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Excess Weight Gain, Obesity and Heart Disease

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"I have been on the Insulite System for approx 3 months. I have lost 33 lbs, my liver functions are normal and my A1C came back at 5.1, down from 8.03 months ago. I was taking 10 Glucovance pills daily, now I take only 2 pills in the AM. My blood sugar is normal, my energy is higher than it has been in years and I feel great. Insulite along with a change in my diet has changed my life.

I tell everyone that asks me what I have done to change my life, about the Insulite program. Your product is fantastic. I have cut out all sweets, flour, dairy and have no cravings."
Marta Garcia
  Santa Ana, CA
Obesity and Metabolic-Syndrome Articles
"In less than 3 weeks I've started losing weight again after being "stuck" on Weight Watchers for about a year. I've lost about 4 lbs since starting Insulite but more significantly my blood pressure is well within normal limits now and I can tell my metabolism is better. I am not getting that slump between meals and am able to control between-meal snacking, and I have a lot of energy throughout the day rather than periods where I need to nap. I just ordered the 6 months supply. Thank you!"
Teresa Ruth
  Boise, Idaho
"Obesity is no longer an American disease. Globalization's bounty—economic development, lowered trade costs, and rising incomes—has turned it into a worldwide pandemic for rich and poor alike. If it's left unchecked, the economic health of developing countries will surely be crushed under the weight."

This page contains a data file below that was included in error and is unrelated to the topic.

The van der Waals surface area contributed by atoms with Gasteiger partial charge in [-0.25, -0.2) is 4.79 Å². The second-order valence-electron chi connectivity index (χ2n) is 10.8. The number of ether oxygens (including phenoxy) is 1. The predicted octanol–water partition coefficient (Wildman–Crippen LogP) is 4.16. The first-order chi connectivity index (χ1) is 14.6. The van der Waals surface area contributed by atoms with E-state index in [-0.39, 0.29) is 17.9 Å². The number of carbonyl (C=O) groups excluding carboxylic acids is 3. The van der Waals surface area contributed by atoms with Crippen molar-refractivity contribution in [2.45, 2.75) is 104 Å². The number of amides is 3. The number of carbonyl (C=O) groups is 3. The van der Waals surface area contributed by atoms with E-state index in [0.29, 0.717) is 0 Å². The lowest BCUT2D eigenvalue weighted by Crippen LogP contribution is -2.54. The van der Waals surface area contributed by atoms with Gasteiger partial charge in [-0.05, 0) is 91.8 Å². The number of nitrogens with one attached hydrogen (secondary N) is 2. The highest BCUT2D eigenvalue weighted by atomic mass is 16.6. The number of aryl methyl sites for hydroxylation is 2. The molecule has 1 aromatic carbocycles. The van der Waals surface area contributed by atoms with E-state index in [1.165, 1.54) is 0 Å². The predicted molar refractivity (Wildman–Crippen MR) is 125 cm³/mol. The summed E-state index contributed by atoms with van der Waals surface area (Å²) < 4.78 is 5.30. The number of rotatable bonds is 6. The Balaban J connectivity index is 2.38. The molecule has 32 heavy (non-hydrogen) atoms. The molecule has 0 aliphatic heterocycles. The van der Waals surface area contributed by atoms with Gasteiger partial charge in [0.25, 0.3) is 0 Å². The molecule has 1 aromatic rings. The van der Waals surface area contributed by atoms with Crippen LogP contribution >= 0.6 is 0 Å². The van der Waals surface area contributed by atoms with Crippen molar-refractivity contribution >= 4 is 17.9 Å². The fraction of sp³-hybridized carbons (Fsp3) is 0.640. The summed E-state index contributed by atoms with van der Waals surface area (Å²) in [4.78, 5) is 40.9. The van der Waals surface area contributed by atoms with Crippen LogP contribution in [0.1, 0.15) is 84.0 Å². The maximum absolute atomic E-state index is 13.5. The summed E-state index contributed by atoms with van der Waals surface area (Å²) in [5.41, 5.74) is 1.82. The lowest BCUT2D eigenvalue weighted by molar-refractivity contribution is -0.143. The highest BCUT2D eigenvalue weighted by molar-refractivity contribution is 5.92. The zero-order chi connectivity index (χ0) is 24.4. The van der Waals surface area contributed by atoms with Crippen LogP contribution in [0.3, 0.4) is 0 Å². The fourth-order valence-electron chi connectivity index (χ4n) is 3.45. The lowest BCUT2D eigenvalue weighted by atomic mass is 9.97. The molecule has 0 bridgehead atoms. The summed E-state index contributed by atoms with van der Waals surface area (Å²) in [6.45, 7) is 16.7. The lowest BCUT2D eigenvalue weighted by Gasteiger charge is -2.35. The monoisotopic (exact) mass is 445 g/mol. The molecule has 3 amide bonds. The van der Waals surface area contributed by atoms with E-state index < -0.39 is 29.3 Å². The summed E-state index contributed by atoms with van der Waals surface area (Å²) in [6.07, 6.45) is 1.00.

Kelly D. Brownell and Derek Yach,
Foreign Policy,
Nov 1, 2005
"I cannot believe the difference the Insulite System has made in how I feel. My appetite has changed tremendously. I do not crave carbs and sugar and my appetite is somewhat diminished."
  Bakersfield, CA
"There is a clear and consistent scientific literature showing pervasive bias against overweight people. It is logical that the bias begets discrimination. There is now sufficient evidence of discrimination to suggest it may be powerful and occurs across important areas of living.

Studies on employment have shown hiring prejudice in laboratory studies. Subjects report being less inclined to hire an overweight person than a thin person, even with identical qualifications. Individuals make negative inferences about obese persons in the workplace, feeling that such people are lazy, lack self-discipline, and are less competent. One might expect these attributions to affect wages, promotions, and disciplinary actions, and such seems to be the case.

Overweight women, for the same work, receive less pay than their thin counterparts. This does not seem to be the case for men, but overweight men sort themselves into lower-level jobs. There is evidence that promotion prospects are dimmer for overweight individuals, and there are many examples of people being fired on account of excess weight."